January 02, 2009
Rationals are Nonobvious
Piper (my second grader) is learning fractions while we cook in the kitchen, and it is fascinating to see the ways in which fractions are not intuitive. For example, if you remove one egg from a four-egg recipe, it seems intuitive to her to remove one whole cup from the one-and-a-half cups of flour to match.
On the other hand, if you reduce a four-egg recipe to one egg, she gets the intuition right.
That matches the ancient history of fraction notation where Egyptians had a way to write "1/n" without generalizing to "m/n". They formed other fractions using sums (using only distinct n). That system is actually fully general but very complicated.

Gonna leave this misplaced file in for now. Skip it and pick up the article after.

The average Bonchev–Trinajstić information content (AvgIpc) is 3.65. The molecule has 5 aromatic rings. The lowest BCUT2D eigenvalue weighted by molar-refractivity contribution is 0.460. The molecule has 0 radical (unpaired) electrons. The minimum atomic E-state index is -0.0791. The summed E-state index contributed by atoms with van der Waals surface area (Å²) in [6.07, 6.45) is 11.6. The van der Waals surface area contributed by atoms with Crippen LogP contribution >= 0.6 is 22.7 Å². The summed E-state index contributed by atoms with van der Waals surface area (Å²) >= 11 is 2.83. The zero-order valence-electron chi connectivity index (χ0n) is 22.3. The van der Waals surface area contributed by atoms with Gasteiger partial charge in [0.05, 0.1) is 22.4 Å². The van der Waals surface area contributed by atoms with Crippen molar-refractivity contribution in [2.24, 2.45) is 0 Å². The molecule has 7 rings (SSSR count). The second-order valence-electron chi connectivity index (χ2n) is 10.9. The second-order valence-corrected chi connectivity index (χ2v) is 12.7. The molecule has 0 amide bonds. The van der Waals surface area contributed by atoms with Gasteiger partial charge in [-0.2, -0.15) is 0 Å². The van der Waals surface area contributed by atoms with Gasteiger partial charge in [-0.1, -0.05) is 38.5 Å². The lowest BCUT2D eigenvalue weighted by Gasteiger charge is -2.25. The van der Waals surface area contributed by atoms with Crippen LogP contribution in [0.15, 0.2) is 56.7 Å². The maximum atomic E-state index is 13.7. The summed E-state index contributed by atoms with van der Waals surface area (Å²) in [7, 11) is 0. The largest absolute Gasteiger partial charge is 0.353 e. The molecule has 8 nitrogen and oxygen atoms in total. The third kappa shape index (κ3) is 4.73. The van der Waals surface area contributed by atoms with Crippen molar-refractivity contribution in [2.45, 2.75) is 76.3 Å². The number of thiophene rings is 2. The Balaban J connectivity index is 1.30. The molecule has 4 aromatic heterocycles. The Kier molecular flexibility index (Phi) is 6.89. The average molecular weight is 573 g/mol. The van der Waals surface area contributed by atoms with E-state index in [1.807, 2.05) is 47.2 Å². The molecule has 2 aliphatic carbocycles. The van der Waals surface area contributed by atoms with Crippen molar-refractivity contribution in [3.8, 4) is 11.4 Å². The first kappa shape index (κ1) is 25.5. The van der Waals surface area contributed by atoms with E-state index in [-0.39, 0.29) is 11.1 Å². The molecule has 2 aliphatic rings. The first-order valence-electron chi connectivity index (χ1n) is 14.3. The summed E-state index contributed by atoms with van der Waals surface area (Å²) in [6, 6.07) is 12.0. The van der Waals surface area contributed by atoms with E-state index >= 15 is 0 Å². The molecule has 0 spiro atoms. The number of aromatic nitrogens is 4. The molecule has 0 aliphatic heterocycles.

The ancient Babylonians had a more practical, but less general fractional decimal notation using base 60. (That is still used in minutes and seconds today.) And the Romans had a similarly practical but imprecise notation for "m/12".
The idea of allowing both numerator and denominator to be written was a Hindu innovation. Thanks to the Hindus, it is now possible to successfully pull off a cookie recipe no matter how many eggs are in the refrigerator.Posted by David at January 2, 2009 02:01 PM
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